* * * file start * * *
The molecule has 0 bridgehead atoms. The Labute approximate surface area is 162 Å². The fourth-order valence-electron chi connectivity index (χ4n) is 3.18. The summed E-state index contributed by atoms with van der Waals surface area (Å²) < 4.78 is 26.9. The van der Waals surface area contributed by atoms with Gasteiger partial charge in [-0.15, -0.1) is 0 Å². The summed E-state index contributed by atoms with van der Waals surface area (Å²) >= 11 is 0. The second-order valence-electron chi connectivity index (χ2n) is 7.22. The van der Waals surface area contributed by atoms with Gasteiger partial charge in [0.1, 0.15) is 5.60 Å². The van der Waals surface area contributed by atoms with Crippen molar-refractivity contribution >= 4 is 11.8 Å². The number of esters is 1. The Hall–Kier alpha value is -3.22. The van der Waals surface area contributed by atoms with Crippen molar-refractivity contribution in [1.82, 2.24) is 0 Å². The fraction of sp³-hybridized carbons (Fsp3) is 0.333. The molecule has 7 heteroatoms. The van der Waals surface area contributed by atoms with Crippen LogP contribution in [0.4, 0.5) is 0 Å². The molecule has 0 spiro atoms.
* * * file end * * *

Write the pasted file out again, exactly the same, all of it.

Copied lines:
The molecule has 0 bridgehead atoms. The Labute approximate surface area is 162 Å². The fourth-order valence-electron chi connectivity index (χ4n) is 3.18. The summed E-state index contributed by atoms with van der Waals surface area (Å²) < 4.78 is 26.9. The van der Waals surface area contributed by atoms with Gasteiger partial charge in [-0.15, -0.1) is 0 Å². The summed E-state index contributed by atoms with van der Waals surface area (Å²) >= 11 is 0. The second-order valence-electron chi connectivity index (χ2n) is 7.22. The van der Waals surface area contributed by atoms with Gasteiger partial charge in [0.1, 0.15) is 5.60 Å². The van der Waals surface area contributed by atoms with Crippen molar-refractivity contribution >= 4 is 11.8 Å². The number of esters is 1. The Hall–Kier alpha value is -3.22. The van der Waals surface area contributed by atoms with Crippen molar-refractivity contribution in [1.82, 2.24) is 0 Å². The fraction of sp³-hybridized carbons (Fsp3) is 0.333. The molecule has 7 heteroatoms. The van der Waals surface area contributed by atoms with Crippen LogP contribution in [0.4, 0.5) is 0 Å². The molecule has 0 spiro atoms.